Using genetic clustering of individuals by geography and language with groups likely to have spoken Chumashan, Uto-Aztecan and Utian, the study finds evidence for large-scale movement of genetic lineages characteristic of ancient and modern individuals from Northwest Mexico into both Southern and Central California by at least around 5,200 years ago.
This result raises the possibility that this movement was responsible for spreading Uto-Aztecan languages and documents a significant migration period from the south before the spread of maize agriculture.
A robust genetic relationship was found between the earliest individual from Pacific Grove, Central California, dated around 5,200 years ago and ancient individuals from Baja California.
This result further supports the theory that people speaking languages from an earlier linguistic substrate were once dispersed across large parts of California and that populations of the region were transformed by new migrants who changed both the genetic and linguistic landscapes.
The Polynesian connection
There was no evidence of Polynesian or Australasian genetic contributions in ancient Californian and Northwest Mexican individuals. This dispels some past attempts to connect the Chumash people with those in Hawaii based on shared similarities in elements of the Chumash tomolo canoe construction.
Tomolo canoes are often built of redwood planks, lashed or sewn together, and can reach 30 feet long. The reasoning behind the Hawaiian contribution stems from the Chumash word for the canoe, tomolo'o, which is somewhat similar to the Hawaiian one for "useful tree" or redwood, kumulaa'au. Redwood was a favored wood for Hawaiian canoes, though it has to wash up on shore, carried by the favorable direction of winds and tides from California and the Pacific Northwest.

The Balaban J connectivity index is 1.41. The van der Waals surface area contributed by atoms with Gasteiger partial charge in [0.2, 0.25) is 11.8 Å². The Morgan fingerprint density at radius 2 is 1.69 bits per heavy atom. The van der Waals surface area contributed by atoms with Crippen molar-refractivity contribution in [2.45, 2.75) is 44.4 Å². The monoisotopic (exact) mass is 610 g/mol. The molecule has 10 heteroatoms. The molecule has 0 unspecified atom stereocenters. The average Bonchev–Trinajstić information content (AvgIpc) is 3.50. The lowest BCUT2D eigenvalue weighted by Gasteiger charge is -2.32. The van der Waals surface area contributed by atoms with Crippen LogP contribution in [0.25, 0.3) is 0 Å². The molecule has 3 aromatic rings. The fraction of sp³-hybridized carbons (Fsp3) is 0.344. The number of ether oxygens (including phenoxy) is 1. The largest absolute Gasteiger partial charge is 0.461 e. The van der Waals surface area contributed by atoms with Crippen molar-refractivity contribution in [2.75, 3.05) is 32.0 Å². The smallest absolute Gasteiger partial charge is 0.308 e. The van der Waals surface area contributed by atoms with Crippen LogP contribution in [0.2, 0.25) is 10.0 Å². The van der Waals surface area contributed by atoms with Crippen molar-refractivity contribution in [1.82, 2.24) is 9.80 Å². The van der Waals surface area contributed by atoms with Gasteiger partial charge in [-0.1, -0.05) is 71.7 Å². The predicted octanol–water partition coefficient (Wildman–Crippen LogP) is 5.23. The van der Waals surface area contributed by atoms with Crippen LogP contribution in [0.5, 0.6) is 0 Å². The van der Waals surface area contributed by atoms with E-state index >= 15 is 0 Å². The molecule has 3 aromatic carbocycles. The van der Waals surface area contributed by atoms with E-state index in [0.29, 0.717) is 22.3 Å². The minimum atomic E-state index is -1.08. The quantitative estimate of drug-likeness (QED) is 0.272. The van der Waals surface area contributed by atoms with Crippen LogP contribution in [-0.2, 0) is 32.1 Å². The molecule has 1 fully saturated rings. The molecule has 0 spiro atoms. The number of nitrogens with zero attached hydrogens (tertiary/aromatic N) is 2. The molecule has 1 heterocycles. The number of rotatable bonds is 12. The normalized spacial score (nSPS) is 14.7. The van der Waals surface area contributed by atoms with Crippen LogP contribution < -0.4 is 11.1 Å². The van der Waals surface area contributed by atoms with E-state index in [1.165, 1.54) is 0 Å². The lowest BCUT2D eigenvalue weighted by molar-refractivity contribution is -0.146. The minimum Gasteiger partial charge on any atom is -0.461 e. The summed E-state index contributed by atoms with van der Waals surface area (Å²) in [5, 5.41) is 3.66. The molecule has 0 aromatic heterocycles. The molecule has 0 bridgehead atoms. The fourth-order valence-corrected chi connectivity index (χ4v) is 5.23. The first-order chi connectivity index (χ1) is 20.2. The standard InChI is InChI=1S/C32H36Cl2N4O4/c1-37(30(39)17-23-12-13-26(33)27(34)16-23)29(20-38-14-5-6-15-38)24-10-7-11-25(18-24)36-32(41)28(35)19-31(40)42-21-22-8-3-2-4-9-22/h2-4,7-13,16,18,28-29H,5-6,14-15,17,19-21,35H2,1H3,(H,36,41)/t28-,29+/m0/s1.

The Polynesian import idea ignores the fact that the Chumash inhabited the archipelago islands off the coast of California for over 7,500 years, a good 6,300 years before Hawaiians arrived in Hawaii and thousands of years before any Polynesian lived on an island. Even the technology specific to the canoe similarities predates the Hawaiian population by several hundred years.
With a lack of Polynesian genes in the Americas and having winds, currents and chronology working against a Hawaiian visit to the Chumash coastal region, there may be no connection after all.
New World versus Old World
Some housekeeping is required whenever talking about ancient Native Americans. While the use of location names like Paso Robles and California are in this story, the time frames discussed include those long before these names were assigned to them by Europeans.
The study covers a time frame long before current Europeans arrived in Europe or developed a European language with which to later name locations in what European languages refer to as the "New World."
This a useful concept to keep in mind, considering the Americas are frequently cited in geographic and scientific literature as the "New World," despite having pyramids older than those in Egypt and evidence of civilizations that predate ancient Greece, China or any ancestry of a modern European in Europe.
More information: Nathan Nakatsuka et al, Genetic continuity and change among the Indigenous peoples of California, Nature (2023). DOI: 10.1038/s41586-023-06771-5
Journal information: Nature